The aesthetic is squint-view LitteBigPlanet, the soundtrack is a mixture of kindergarten chiptunes and sugary tween-pop and the building-block mechanics are lifted from the child-friendly Lego Star Wars. But despite these inspirations, Disney Universe also boasts one of the darkest premises in Disney's repertoire.
Employees at one of the corporation's theme parks - the cast members that deliver the dream day out for tiny children - have run amok. Rather than embodying all that is innocent and wonderful about childhood heroes, the employees have started attacking visitors. Paragons of security and cheerfulness have become malevolent dangers.
It's the stuff of true child nightmares; the edges of this story of broken trust are only softened only by the fact that the theme park is a 'virtual' Disneyland rather than a real one, and the employees aren't people but 'cast bots'. Even so, it's a dark heart at the core of an otherwise relentlessly saccharine game, one that delivers players into the world of six of Disney's most treasured properties: Aladdin, Alice in Wonderland, The Lion King, Pirates of the Caribbean, Monsters, Inc., and WALL-E.
You play as a blue-faced midget, a Sackboy prepped for work as an extra in James Cameron's Avatar, with a variety of unlockable costumes to clothe him in before you head into the game. These costumes range from the obvious (Mickey Mouse, Donald Duck) to the obscure (the lead ant from A Bug's Life) and their slightly oversized, floppy fit leads to some lovely animation, adding charm to what is a rather charmless base character.
Beyond the weapon you wield, your choice of costume has no mechanical implications, but since the game's emphasis is on co-op multiplayer this gentle bit of fan-service is welcome. New costumes are unlocked with the coins that you collect in-game, and the developer wisely places a primary emphasis on completing the entire wardrobe.
The game design is pulled from the now well-established Lego Star Wars template, although it lacks the diversity, richness and subtlety of Traveller's Tales' stable of games. In general, you move from left to right through a short, contained area, solving straightforward lock-and-key puzzles in order to progress while batting the attacking bots away into showers of coins that can be hoovered up and spent to unlock new content.
Each stage contains a secret blue star that, when collected, permanently upgrades your chosen costume, increasing the size and effectiveness of your melee weapon. The combat, while button-mashy for the audience, has shades of Kingdom Hearts in it, especially as many of the characters' weapons resemble keyblades.
But with just one attack button and a jump, there's none of the relative complexity of Square Enix's work here. Fighting grunts fast becomes boring, your weapon slicing through their attacks with ease, although larger brutes require some strategy, temporarily elevating the combat to something more interesting.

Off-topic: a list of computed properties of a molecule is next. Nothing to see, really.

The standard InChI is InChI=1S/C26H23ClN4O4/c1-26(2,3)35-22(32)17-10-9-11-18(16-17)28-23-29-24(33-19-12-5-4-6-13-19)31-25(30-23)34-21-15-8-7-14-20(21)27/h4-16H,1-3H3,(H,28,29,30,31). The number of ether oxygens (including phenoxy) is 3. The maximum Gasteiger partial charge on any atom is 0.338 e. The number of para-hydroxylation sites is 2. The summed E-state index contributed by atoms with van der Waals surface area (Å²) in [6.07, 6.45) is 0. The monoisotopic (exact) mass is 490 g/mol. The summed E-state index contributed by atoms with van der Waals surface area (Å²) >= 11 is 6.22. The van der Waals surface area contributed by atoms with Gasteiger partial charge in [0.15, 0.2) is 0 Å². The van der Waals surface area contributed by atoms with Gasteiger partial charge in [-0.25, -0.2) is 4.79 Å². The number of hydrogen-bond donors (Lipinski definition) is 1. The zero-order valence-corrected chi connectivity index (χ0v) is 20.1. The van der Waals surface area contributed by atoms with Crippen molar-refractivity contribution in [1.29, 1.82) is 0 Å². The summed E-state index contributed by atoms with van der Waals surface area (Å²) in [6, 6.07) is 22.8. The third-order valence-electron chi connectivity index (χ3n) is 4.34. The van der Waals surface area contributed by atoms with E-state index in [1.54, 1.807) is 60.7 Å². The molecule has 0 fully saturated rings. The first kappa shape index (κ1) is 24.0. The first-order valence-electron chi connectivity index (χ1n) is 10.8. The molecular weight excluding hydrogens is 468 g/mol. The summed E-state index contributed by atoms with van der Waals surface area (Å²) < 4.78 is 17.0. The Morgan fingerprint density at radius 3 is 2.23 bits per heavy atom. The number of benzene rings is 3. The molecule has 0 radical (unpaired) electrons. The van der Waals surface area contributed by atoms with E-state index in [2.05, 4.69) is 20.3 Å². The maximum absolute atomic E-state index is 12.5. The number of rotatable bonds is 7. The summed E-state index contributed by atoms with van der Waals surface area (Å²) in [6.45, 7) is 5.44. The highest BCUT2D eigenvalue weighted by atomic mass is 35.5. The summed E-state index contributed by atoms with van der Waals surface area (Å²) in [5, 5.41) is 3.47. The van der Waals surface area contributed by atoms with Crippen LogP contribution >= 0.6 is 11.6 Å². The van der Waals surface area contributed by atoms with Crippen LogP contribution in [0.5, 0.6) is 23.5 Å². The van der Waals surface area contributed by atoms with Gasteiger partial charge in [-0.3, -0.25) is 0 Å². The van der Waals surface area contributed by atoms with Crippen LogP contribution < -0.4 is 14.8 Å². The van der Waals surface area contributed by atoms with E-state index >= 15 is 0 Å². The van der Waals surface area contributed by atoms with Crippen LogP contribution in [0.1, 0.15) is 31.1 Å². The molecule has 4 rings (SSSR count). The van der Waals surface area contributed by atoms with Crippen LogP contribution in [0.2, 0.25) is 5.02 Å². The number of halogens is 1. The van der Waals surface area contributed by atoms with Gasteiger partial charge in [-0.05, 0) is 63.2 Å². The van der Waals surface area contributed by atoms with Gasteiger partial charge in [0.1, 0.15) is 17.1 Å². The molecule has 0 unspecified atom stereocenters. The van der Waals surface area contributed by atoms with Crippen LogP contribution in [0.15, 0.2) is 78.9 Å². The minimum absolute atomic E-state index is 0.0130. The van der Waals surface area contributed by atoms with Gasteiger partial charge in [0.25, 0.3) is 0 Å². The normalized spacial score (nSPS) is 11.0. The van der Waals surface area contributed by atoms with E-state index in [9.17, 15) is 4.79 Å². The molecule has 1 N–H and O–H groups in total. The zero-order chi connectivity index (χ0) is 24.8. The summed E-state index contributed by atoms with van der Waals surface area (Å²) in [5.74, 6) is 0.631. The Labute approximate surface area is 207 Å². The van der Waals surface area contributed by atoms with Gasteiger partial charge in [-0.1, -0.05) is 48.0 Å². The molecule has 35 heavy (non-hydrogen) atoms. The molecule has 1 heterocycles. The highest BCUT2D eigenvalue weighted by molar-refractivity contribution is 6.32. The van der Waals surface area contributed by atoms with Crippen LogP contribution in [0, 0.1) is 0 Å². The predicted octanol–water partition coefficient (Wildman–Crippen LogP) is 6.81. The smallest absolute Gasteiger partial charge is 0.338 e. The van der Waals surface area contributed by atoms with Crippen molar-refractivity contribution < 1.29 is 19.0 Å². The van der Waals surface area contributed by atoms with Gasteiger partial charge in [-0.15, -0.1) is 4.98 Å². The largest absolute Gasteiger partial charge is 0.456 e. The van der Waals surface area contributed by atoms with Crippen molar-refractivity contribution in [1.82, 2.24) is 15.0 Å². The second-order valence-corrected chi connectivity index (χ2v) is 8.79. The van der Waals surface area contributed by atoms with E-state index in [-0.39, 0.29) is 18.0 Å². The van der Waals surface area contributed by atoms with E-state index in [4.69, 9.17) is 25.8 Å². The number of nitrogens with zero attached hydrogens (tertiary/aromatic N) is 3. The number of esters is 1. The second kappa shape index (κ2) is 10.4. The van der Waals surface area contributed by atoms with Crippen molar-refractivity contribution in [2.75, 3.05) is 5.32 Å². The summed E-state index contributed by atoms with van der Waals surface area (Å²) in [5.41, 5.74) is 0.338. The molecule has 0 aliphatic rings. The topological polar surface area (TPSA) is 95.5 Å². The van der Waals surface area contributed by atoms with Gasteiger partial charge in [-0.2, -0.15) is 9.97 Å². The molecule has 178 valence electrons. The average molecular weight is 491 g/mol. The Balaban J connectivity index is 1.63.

Collectibles and pick-ups litter the environments: power-ups that momentarily grant your character giant boxing gloves or a huge, foe-pulling magnet, for example, giving the illusion of a generosity of content. Indeed, first impressions of the game are strong thanks to the vibrant visuals, tight control and rapid stream of rewards.
"There's little reason to play through a stage more than once - again in contrast to the Lego games."
But in reality, aside from three easily-found hidden objects in each level, there's little reason to play through a stage more than once - again in contrast to the Lego games, which pile high the incentives for repeat play and exploration. Some costumes can only be unlocked by playing a stage twice, but when you are doing so solely to acquire a meta-reward, it's a somewhat joyless experience.
Level design is robust, but rarely imaginative. Too often the designs fall back on the same tight set of ideas: piecing together a cannon by pulling the two halves together, then pushing it to a designated spot in order to shoot down a door or a pirate ship, for example. Repetition becomes an issue as the game unfurls.
The special case levels are often the strongest, playing with the formula in more interesting ways, but these are too few to upset the wider rhythm. A large blue arrow indicates where you should be headed or what you should be interacting with at any given point; it's a useful addition for younger children that can be turned off in the menu if you want to make the game more than an explicit, linear to-do list.
While the game lacks lustre in single-player, there is more fun to be had with up to three friends. With a full set of co-operating players, the small play areas can become very cramped, especially with the showers of coins and particle effects that confuse the screen. But with one or two friends in tow, the co-op mechanics that have players coming together for special moves elevate the experience somewhat. The game design has been properly reconfigured for multiplayer, with puzzles tweaked to require timed inputs from each participant: an effort that should be applauded, even if it fails to do away with the more fundamental issues of repetition and uninspiring design.
Disney Universe is far from a bad game. Its general competency is evidence of a capable team that has cherry-picked designs (both systemic and aesthetic) from other titles and paired them with a clutch of inspiring licenses. But the disparate parts only click together in a rather mundane way, failing to capitalise fully on the licenses or match up to the quality of its video game inspirations. As a result, the game comes across as a pastiche that lacks its own vision and identity - a world away from all that it could have been, considering the stars it had to play with.